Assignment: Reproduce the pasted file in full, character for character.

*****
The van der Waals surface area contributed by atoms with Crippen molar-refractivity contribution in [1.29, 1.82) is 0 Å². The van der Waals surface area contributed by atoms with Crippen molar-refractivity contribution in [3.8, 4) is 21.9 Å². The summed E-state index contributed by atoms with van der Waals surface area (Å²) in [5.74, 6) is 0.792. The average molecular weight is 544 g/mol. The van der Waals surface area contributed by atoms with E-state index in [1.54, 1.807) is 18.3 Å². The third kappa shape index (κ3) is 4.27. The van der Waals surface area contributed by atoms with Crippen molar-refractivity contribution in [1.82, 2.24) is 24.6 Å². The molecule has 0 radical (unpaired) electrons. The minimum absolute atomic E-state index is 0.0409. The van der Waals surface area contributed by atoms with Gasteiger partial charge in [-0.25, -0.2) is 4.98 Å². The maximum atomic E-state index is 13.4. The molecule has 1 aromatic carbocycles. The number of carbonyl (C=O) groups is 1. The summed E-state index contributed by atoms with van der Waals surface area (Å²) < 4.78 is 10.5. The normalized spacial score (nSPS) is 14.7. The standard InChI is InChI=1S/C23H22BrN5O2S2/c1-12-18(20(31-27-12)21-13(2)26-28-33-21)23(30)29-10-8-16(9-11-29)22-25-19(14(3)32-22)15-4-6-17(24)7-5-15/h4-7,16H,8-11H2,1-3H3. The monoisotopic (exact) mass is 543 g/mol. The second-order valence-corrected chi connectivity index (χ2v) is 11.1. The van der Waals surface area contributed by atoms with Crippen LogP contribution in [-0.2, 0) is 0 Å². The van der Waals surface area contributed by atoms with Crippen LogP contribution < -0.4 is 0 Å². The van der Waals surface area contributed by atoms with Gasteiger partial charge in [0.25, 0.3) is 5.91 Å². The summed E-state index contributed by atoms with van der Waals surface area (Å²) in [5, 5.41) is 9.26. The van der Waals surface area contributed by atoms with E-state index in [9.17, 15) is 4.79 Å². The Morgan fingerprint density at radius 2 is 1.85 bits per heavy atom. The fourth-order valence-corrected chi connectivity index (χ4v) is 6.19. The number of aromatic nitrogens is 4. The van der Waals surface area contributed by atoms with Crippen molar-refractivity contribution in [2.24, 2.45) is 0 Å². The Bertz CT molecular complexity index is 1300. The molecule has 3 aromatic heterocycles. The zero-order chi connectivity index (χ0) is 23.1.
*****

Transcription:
The van der Waals surface area contributed by atoms with Crippen molar-refractivity contribution in [1.29, 1.82) is 0 Å². The van der Waals surface area contributed by atoms with Crippen molar-refractivity contribution in [3.8, 4) is 21.9 Å². The summed E-state index contributed by atoms with van der Waals surface area (Å²) in [5.74, 6) is 0.792. The average molecular weight is 544 g/mol. The van der Waals surface area contributed by atoms with E-state index in [1.54, 1.807) is 18.3 Å². The third kappa shape index (κ3) is 4.27. The van der Waals surface area contributed by atoms with Crippen molar-refractivity contribution in [1.82, 2.24) is 24.6 Å². The molecule has 0 radical (unpaired) electrons. The minimum absolute atomic E-state index is 0.0409. The van der Waals surface area contributed by atoms with Gasteiger partial charge in [-0.25, -0.2) is 4.98 Å². The maximum atomic E-state index is 13.4. The molecule has 1 aromatic carbocycles. The number of carbonyl (C=O) groups is 1. The summed E-state index contributed by atoms with van der Waals surface area (Å²) < 4.78 is 10.5. The normalized spacial score (nSPS) is 14.7. The standard InChI is InChI=1S/C23H22BrN5O2S2/c1-12-18(20(31-27-12)21-13(2)26-28-33-21)23(30)29-10-8-16(9-11-29)22-25-19(14(3)32-22)15-4-6-17(24)7-5-15/h4-7,16H,8-11H2,1-3H3. The monoisotopic (exact) mass is 543 g/mol. The second-order valence-corrected chi connectivity index (χ2v) is 11.1. The van der Waals surface area contributed by atoms with Crippen LogP contribution in [-0.2, 0) is 0 Å². The van der Waals surface area contributed by atoms with Crippen LogP contribution < -0.4 is 0 Å². The van der Waals surface area contributed by atoms with Gasteiger partial charge in [0.25, 0.3) is 5.91 Å². The summed E-state index contributed by atoms with van der Waals surface area (Å²) in [5, 5.41) is 9.26. The van der Waals surface area contributed by atoms with E-state index in [9.17, 15) is 4.79 Å². The Morgan fingerprint density at radius 2 is 1.85 bits per heavy atom. The fourth-order valence-corrected chi connectivity index (χ4v) is 6.19. The number of aromatic nitrogens is 4. The van der Waals surface area contributed by atoms with Crippen molar-refractivity contribution in [2.24, 2.45) is 0 Å². The Bertz CT molecular complexity index is 1300. The molecule has 3 aromatic heterocycles. The zero-order chi connectivity index (χ0) is 23.1.